PHOTOMONTH: EAST LONDON INTERNATIONAL FESTIVAL OF PHOTOGRAPHY
EXHIBITION | STUDIO 75 LONDON | OCT 5 – 9 2011
Films screening (75 mins total running time) Sunday Oct 9, 7 pm
PARALLEL PROJECT PRESENTS RIVER(S)
“You cannot step twice into the same river; for other waters are ever flowing on to you.”
River(s) brings together two films, photography and texts, by film makers Gillian McIver and Catia Ott. Each describes a river journey,on the Tiber through the city of Rome and down to the sea; the other on the River Volga in the heart of Russia. Each project was made independently and differently, yet despite their diversity of style and approach, they share a certain focus on the visual. Both films address the lived experience of the river journey, and on the role of cinema as a guiding principle in how to see the river itself.
River(s) consists of still photography, two books (Tarkovsky’s River by Gillian McIver and Tevere by Catia Ott, published by Parallel Project) and two films. The project can be experienced in a variety of ways: film screening, gallery exhibition or simply as books to be read.
Tevere (52 min) by Catia Ott is a boat trip – or an attempt at a boat trip – down the Tiber from the outskirts of Rome down to the old sea port. Tevere is narrated by a visitor to Rome, returning to the city after a long absence and wanting to see it from a different perspective to the one he thinks he knows too well, and seeks out the little-travelled river route, attempting to see the city with fresh eyes. Often his journey is frustrated: boats fail to materialise, or landing stages no longer exist, and sections of the water are inaccessible. But he persists, and in his journey we trace both the present city of Rome and its innumerable pasts, layer by layer as the flow of time is echoed by the flow of the river.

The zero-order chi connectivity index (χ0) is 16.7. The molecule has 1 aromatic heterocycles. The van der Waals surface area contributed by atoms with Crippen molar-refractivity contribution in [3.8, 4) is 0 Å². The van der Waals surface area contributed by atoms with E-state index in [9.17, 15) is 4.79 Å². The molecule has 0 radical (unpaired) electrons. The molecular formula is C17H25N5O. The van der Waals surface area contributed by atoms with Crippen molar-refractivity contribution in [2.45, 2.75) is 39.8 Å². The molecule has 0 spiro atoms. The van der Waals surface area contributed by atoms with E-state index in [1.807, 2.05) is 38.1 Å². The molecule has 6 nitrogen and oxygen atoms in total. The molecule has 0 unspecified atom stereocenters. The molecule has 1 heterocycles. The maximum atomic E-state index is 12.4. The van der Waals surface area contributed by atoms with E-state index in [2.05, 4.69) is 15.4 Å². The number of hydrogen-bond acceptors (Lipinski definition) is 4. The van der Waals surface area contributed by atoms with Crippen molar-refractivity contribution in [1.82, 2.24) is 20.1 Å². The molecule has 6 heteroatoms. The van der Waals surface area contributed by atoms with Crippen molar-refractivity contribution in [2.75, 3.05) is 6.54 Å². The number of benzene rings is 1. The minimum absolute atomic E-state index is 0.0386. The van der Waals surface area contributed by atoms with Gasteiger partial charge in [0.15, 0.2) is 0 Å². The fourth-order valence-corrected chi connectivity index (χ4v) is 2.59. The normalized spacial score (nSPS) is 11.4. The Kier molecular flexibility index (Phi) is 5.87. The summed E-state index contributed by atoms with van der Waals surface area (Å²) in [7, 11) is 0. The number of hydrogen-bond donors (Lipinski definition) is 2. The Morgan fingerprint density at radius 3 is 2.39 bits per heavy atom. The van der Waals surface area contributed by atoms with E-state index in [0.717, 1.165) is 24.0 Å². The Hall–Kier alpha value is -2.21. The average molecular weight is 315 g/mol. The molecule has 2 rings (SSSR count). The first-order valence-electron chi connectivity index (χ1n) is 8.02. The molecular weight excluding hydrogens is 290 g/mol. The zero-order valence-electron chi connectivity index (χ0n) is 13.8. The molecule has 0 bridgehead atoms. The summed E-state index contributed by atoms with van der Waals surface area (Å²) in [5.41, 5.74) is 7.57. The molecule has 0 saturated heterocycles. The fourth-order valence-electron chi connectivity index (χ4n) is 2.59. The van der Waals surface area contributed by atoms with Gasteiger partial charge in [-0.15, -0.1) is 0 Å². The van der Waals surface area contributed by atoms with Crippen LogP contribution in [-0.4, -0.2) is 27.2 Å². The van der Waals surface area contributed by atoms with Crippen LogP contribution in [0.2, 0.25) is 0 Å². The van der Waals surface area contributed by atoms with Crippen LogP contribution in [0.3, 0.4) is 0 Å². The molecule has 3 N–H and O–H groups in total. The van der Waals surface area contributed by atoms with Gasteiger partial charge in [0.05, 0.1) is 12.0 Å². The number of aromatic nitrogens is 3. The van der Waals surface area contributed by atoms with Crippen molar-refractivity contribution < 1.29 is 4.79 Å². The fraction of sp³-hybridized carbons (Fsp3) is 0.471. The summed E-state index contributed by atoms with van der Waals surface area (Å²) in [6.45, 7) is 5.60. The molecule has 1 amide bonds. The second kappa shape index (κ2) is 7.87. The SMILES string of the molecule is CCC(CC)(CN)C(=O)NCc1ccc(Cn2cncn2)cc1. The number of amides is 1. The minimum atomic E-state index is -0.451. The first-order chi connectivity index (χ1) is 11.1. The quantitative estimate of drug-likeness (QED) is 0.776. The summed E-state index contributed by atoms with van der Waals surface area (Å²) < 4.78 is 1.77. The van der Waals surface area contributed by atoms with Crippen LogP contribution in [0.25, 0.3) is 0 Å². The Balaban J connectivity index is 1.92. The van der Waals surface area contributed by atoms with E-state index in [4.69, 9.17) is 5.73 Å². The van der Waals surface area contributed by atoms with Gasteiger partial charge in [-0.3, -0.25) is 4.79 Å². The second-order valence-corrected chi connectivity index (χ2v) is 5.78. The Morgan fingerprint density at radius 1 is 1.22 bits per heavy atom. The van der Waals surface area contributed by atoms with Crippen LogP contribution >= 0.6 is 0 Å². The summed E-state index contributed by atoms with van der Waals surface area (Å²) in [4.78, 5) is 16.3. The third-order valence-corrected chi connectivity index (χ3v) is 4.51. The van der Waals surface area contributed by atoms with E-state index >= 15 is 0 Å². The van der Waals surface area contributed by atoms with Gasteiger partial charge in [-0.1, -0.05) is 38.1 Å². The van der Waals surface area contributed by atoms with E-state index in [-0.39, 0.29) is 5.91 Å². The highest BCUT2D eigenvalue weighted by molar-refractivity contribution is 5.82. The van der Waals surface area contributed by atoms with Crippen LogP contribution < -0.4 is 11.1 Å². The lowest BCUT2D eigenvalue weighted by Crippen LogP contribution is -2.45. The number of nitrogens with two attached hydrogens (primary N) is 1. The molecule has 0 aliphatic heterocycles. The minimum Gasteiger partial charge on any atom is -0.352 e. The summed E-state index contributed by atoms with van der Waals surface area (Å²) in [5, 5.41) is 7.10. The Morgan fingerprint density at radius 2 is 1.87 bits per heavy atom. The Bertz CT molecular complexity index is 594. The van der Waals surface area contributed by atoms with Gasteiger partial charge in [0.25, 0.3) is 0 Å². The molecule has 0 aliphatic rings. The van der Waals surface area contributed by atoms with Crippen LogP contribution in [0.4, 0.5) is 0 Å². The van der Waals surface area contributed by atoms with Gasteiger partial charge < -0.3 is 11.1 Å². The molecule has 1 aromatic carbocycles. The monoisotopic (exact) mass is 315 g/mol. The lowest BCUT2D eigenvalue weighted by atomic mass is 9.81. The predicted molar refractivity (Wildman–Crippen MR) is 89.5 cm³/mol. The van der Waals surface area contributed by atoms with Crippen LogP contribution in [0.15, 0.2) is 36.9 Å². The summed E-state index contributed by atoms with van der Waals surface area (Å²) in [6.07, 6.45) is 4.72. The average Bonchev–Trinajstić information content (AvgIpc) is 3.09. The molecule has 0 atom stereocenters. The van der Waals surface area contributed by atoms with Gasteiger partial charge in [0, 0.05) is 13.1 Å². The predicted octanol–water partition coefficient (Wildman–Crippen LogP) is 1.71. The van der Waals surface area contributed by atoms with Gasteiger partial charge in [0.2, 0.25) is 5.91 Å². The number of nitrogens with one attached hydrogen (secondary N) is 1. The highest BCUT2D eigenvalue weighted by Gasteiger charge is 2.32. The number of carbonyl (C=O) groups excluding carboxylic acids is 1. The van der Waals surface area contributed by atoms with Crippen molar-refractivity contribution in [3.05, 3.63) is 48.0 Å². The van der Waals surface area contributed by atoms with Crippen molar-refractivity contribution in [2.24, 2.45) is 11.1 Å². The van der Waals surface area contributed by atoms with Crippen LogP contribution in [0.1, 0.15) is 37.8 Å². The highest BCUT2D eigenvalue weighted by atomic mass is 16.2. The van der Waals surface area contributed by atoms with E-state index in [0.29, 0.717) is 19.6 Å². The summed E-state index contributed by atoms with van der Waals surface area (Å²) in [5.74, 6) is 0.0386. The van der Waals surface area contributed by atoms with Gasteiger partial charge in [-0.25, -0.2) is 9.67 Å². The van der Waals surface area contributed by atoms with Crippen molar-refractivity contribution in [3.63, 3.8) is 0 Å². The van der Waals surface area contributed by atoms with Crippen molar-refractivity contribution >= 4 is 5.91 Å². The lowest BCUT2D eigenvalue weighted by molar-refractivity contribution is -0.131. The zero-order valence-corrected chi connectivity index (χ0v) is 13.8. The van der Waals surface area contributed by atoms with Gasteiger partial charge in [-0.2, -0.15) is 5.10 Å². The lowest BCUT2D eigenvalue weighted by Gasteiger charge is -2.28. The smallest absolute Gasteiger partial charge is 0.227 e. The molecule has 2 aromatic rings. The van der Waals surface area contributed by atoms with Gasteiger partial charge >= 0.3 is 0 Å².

In Gillian McIver’s Tarkovsky’s River (15 min), time seems almost to have stood still. The film also traces a river journey, along the Volga to Yureyvets, the little town where the great film director, Andrey Tarkovsky was born and spent his childhood. Remote in a vast natural landscape, the town appears frozen in a post-Soviet stasis, aching with beauty yet falling apart. Yet life goes on and in the detailed exploration of the quotidian, the film seeks to reveal something about the nature of art and its origins in the nature of Man.
Both films have cinema as their guiding principle, embodied by seminal film directors. Tevere returns several times to Pier Paolo Pasolini, writer and director, who chronicled the “invisible” population of the the outcasts, the dispossessed, the poor who occupied the great city’s often-foul suburbs. The Tiber is haunted by the presence of the slain artist, as the film visits his former haunt and encounters those who knew him.
Tarkovsky’s River refers to a director whose work grappled with difficult ethical ,metaphysical and spiritual issues. But it is not only Andrey Tarkovsky who is being invoked here; his father, the poet Arseny Tarkovsky, lived in the town for many years. Tarkovsky’s River describes that intersection between poetry and image. Set up as an exploration of certain ideas expressed by Tarkovsky, the film explored the role of memory and the nature of cinema, as well as straightforwardly depicting everyday life in a remote and nondescript Russian town that time has forgotten.